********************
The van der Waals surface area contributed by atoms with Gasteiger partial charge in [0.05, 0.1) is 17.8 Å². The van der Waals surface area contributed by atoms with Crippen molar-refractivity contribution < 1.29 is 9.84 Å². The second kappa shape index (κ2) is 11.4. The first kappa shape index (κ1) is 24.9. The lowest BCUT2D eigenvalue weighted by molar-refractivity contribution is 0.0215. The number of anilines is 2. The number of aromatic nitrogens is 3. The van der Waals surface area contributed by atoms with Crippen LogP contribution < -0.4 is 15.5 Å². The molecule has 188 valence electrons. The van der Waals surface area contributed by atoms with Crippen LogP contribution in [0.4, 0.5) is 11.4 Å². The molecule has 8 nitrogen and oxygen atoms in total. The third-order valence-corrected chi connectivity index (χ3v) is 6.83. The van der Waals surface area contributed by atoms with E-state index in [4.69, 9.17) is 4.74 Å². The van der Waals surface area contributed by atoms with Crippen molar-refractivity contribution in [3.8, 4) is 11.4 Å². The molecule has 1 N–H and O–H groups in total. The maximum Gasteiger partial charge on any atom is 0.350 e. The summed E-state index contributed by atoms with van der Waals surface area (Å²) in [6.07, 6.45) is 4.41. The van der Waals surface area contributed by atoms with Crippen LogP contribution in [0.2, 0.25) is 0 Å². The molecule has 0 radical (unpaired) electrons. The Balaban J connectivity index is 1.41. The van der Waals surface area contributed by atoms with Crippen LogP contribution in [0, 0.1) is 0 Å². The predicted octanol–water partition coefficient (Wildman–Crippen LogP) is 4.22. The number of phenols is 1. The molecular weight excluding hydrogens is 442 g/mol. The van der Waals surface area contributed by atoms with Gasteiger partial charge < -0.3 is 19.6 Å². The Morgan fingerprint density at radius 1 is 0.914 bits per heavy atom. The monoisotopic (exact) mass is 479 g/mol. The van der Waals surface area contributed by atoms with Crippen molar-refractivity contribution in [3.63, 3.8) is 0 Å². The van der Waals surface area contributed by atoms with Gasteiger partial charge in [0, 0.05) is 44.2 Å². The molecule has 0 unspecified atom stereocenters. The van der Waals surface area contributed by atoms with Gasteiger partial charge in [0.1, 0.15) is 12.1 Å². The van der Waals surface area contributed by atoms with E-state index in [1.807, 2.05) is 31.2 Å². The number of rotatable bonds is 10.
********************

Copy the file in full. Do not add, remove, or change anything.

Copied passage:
The van der Waals surface area contributed by atoms with Gasteiger partial charge in [0.05, 0.1) is 17.8 Å². The van der Waals surface area contributed by atoms with Crippen molar-refractivity contribution < 1.29 is 9.84 Å². The second kappa shape index (κ2) is 11.4. The first kappa shape index (κ1) is 24.9. The lowest BCUT2D eigenvalue weighted by molar-refractivity contribution is 0.0215. The number of anilines is 2. The number of aromatic nitrogens is 3. The van der Waals surface area contributed by atoms with Crippen LogP contribution < -0.4 is 15.5 Å². The molecule has 188 valence electrons. The van der Waals surface area contributed by atoms with Crippen LogP contribution in [0.4, 0.5) is 11.4 Å². The molecule has 8 nitrogen and oxygen atoms in total. The third-order valence-corrected chi connectivity index (χ3v) is 6.83. The van der Waals surface area contributed by atoms with E-state index in [4.69, 9.17) is 4.74 Å². The van der Waals surface area contributed by atoms with Crippen molar-refractivity contribution in [3.8, 4) is 11.4 Å². The molecule has 1 N–H and O–H groups in total. The maximum Gasteiger partial charge on any atom is 0.350 e. The summed E-state index contributed by atoms with van der Waals surface area (Å²) in [6.07, 6.45) is 4.41. The van der Waals surface area contributed by atoms with Crippen LogP contribution in [0.2, 0.25) is 0 Å². The molecule has 0 radical (unpaired) electrons. The Balaban J connectivity index is 1.41. The van der Waals surface area contributed by atoms with Crippen LogP contribution in [0, 0.1) is 0 Å². The predicted octanol–water partition coefficient (Wildman–Crippen LogP) is 4.22. The number of phenols is 1. The molecular weight excluding hydrogens is 442 g/mol. The van der Waals surface area contributed by atoms with Gasteiger partial charge < -0.3 is 19.6 Å². The Morgan fingerprint density at radius 1 is 0.914 bits per heavy atom. The monoisotopic (exact) mass is 479 g/mol. The van der Waals surface area contributed by atoms with Crippen molar-refractivity contribution in [3.63, 3.8) is 0 Å². The van der Waals surface area contributed by atoms with Gasteiger partial charge in [0, 0.05) is 44.2 Å². The molecule has 0 unspecified atom stereocenters. The van der Waals surface area contributed by atoms with Gasteiger partial charge in [0.1, 0.15) is 12.1 Å². The van der Waals surface area contributed by atoms with E-state index in [1.807, 2.05) is 31.2 Å². The number of rotatable bonds is 10.